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MAXCI Algorithm

The retransmission processes unconditionally have higher priorities than the initial transmission queues. The retransmission processes are sorted in first-in first-out (FIFO) mode. The initial transmission queues are sorted in the CQI order. A higher CQI means a higher data priority.

The MAXCI algorithm aims to maximize the system capacity but cannot ensure user fairness and differentiated services. RR Algorithm
The retransmission processes unconditionally have higher priorities than the initial transmission queues. The retransmission processes are sorted in FIFO mode. The initial transmission queues are sorted in the order of the waiting time in the MAC-hs queue. A longer waiting time means a higher data priority. The RR algorithm aims to ensure user fairness but cannot provide differentiated services. Not considering the CQI reported by the UE leads to lower system capacity.

PF Algorithm
The retransmission processes unconditionally have higher priorities than the initial transmission queues. The retransmission processes are sorted in FIFO mode. The initial transmission queues are sorted in the order of R/r. Here, R represents the throughput corresponding to the CQI reported by the UE, and r represents the throughput achieved by the UE. A greater R/r value means a higher data priority. The PF algorithm aims to make a tradeoff between system capacity and user fairness. It provides the user with an average throughput that is proportional to the actual channel quality. The system capacity provided by PF is between the system capacity provided by RR and that provided by MAXCI.

EPF Algorithm
The EPF algorithm can meet the requirement of the telecom operator for controlling user fairness and differentiated services and provide very high system capacity. Firstly, the EPF algorithm distinguishes between delay-sensitive data and throughputsensitive data. The delay-sensitive data unconditionally has a higher priority than the throughput-sensitive data. The delay-sensitive data includes the following data:
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signaling and AMR service data whose waiting time approaches the value of the discard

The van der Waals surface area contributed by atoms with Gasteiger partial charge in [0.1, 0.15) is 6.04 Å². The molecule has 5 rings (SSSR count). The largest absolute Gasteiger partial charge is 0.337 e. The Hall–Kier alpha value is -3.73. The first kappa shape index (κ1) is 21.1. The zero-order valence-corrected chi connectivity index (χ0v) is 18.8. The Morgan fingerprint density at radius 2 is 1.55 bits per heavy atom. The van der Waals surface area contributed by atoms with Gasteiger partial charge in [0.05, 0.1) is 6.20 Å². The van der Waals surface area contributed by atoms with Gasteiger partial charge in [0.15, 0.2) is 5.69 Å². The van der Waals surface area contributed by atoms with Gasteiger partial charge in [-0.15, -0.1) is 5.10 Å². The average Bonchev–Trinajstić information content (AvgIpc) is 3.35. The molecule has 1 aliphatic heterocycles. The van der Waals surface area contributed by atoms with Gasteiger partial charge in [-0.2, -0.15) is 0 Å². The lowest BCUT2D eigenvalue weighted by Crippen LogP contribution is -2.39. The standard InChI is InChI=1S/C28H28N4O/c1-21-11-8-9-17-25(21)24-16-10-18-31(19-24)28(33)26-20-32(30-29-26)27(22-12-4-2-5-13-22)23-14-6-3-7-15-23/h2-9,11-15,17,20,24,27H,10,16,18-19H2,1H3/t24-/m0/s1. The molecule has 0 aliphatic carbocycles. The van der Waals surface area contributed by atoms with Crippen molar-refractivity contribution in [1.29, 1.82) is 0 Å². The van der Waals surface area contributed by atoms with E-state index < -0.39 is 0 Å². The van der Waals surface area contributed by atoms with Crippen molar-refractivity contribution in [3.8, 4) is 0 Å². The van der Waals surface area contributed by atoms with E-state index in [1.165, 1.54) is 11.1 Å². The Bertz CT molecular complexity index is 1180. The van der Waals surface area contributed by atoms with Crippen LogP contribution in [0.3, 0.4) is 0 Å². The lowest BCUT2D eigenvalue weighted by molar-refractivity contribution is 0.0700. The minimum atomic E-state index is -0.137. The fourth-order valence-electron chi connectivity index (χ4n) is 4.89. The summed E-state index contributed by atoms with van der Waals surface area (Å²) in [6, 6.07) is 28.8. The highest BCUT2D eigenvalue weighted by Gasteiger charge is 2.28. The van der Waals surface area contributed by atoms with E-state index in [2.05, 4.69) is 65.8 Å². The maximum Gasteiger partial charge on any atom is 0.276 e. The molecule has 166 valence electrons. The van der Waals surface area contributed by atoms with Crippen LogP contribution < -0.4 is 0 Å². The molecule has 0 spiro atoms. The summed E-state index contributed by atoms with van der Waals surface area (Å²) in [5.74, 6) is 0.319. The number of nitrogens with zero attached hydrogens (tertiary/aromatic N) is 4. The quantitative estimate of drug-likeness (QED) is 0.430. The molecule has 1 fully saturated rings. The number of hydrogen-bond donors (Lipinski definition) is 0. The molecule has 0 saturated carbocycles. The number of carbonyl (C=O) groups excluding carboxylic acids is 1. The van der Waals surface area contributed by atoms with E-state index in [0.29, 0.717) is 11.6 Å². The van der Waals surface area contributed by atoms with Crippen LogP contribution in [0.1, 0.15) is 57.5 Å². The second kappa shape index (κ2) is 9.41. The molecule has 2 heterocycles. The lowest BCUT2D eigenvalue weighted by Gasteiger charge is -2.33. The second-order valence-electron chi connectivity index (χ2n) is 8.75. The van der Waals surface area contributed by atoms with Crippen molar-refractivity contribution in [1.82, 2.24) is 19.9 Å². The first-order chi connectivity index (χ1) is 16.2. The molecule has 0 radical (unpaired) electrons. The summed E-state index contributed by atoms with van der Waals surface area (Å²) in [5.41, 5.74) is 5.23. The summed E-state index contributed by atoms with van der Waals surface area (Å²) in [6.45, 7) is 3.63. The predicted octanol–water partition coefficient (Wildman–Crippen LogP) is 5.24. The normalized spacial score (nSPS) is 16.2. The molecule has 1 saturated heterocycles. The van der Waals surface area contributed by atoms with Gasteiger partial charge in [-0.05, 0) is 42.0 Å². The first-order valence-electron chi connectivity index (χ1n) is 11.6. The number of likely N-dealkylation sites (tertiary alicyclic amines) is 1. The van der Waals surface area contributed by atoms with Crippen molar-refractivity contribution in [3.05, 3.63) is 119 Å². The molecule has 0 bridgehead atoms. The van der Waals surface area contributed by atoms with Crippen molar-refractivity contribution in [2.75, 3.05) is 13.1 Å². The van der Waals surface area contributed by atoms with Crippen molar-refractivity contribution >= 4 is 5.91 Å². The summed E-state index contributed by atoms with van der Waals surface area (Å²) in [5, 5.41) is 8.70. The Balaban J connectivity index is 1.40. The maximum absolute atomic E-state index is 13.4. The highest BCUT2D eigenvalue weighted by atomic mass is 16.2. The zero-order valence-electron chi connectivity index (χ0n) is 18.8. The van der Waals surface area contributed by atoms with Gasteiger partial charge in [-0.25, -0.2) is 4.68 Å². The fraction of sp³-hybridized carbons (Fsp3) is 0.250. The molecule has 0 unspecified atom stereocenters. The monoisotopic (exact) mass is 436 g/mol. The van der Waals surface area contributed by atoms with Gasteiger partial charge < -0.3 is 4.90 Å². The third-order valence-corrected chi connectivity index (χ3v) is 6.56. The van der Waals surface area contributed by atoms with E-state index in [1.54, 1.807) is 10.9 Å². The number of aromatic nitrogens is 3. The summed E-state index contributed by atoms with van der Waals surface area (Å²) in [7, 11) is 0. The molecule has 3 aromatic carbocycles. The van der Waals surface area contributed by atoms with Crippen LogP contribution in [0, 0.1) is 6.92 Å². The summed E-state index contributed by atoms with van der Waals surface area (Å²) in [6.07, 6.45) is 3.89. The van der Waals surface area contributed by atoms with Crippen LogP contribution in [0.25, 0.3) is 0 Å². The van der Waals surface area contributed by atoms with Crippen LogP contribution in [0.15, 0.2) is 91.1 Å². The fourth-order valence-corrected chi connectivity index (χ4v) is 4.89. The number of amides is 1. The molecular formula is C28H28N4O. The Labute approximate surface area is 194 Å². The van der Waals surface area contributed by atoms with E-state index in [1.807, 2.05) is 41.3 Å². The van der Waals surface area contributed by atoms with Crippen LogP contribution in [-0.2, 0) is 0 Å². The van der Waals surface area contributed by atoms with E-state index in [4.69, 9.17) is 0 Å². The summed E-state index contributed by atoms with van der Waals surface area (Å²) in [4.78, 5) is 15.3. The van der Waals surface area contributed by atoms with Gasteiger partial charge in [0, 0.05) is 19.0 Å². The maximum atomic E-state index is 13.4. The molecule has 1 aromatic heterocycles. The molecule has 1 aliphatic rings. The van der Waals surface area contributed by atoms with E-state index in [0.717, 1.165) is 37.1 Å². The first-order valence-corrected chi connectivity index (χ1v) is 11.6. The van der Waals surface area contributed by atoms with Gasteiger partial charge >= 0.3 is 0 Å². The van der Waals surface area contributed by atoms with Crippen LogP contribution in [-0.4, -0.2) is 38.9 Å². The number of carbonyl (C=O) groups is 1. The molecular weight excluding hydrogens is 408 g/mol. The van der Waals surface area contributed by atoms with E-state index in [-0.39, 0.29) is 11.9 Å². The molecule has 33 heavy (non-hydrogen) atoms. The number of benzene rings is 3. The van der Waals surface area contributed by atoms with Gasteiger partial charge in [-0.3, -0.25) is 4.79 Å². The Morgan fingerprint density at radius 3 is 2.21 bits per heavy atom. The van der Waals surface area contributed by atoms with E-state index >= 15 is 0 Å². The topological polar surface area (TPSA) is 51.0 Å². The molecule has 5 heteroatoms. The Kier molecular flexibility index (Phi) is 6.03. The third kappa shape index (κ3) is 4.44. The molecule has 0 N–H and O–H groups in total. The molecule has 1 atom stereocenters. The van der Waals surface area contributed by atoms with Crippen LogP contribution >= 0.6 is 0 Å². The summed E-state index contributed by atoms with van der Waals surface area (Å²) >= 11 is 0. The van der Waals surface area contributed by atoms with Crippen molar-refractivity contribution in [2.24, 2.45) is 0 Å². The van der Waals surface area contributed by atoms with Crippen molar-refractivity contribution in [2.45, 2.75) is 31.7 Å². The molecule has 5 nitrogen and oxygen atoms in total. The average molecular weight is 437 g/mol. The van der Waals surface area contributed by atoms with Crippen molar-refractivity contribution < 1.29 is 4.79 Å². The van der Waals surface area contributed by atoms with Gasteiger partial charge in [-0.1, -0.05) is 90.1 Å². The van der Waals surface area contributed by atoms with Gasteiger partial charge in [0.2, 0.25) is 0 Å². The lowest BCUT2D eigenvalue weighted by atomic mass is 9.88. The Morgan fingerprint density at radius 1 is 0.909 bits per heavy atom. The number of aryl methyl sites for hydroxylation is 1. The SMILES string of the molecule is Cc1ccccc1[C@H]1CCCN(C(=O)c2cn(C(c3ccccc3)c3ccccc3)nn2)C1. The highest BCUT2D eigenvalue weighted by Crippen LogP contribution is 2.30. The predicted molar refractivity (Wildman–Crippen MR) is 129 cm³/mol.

timer The throughput-sensitive data includes the following data:


BE

service data service data data and AMR service data whose waiting time is far from the value of the discard

Streaming IMS

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timer Secondly, the EPF algorithm distinguishes between retransmission processes and initial transmission queues. The retransmission processes unconditionally have higher priorities than the initial transmission queues.

If two queues or processes have the same absolute priority, the algorithm considers the waiting time, CQI reported by the UE, throughput achieved by the UE, guaranteed bit rate (GBR), scheduling priority indicator (SPI) weight, happy bit rate (HBR), and power consumed in the queue for a certain period, which are described as follows:
For For

the delay-sensitive data, a longer waiting time means a higher data priority.

the throughput-sensitive data, a greater R/r value means a higher data priority. Here, R represents the throughput corresponding to the CQI reported by the UE, and r represents the throughput achieved by the UE. users not achieving the GBR have higher priorities than those already achieving the GBR. higher SPI weight means a higher data priority. larger difference between the actual rate and the HBR means a higher data priority.

The A A

When

the resource limitation switch (RscLmSw) is on, the algorithm gives the lowest priority to a queue whose power consumption exceeds the threshold. RscLmSw is used to prevent the users in a poor-coverage area from consuming too many cell resources and thus avoid a sharp decrease in system capacity. The ratio of the maximum available power of a queue to the total power of the cell depends on the GBR, as shown in Table 5-1. Table 1.1 Default maximum ratios based on the GBR

GBR (kbit/s) 8 16 32 64 128 256 384

Maximum Ratio 10% 10% 15% 15% 20% 25% 30%

The SPI weight is used to control differentiated services for different users. It can be specified on the basis of SPI on the RNC side. The HBR is used to control user fairness. It defines the highest throughput expected by the user when the resources are limited. By giving more chances to the users without the HBR than those with the HBR, the algorithm improves the overall user satisfaction. The HBR is specified by the parameter HappyBR on the RNC side. The setting can be based on user levels, including gold, silver, and copper. For details on the parameters related to QoS management, such as the GBR, SPI, SPI weight, and HBR, see section 6.2 "Diff-Serv Management." The EPF algorithm is optional.

1.1.2 Comparison of Four Algorithms


Table 5-2 lists the factors considered in the four scheduling algorithms.

Table 1.1 Factors considered in the four scheduling algorithms Factor Service type Initial transmission or retransmission Maximum power Waiting time CQI Actual throughput SPI GPR HBR MAXCI No Yes No No Yes No No No No RR No Yes No Yes No No No No No PF No Yes No No Yes Yes No No No EPF Yes Yes Yes Yes Yes Yes Yes Yes Yes

Table 5-3 lists the effects of the four scheduling algorithms. Table 1.2 Effects of the four scheduling algorithms Item System capacity User fairness Differentiated services Real-time services MAXCI Highest Not guaranteed Not guaranteed Not guaranteed RR High Best Not guaranteed Not guaranteed PF Higher Guaranteed Not guaranteed Not guaranteed EPF Higher Guaranteed Guaranteed Guaranteed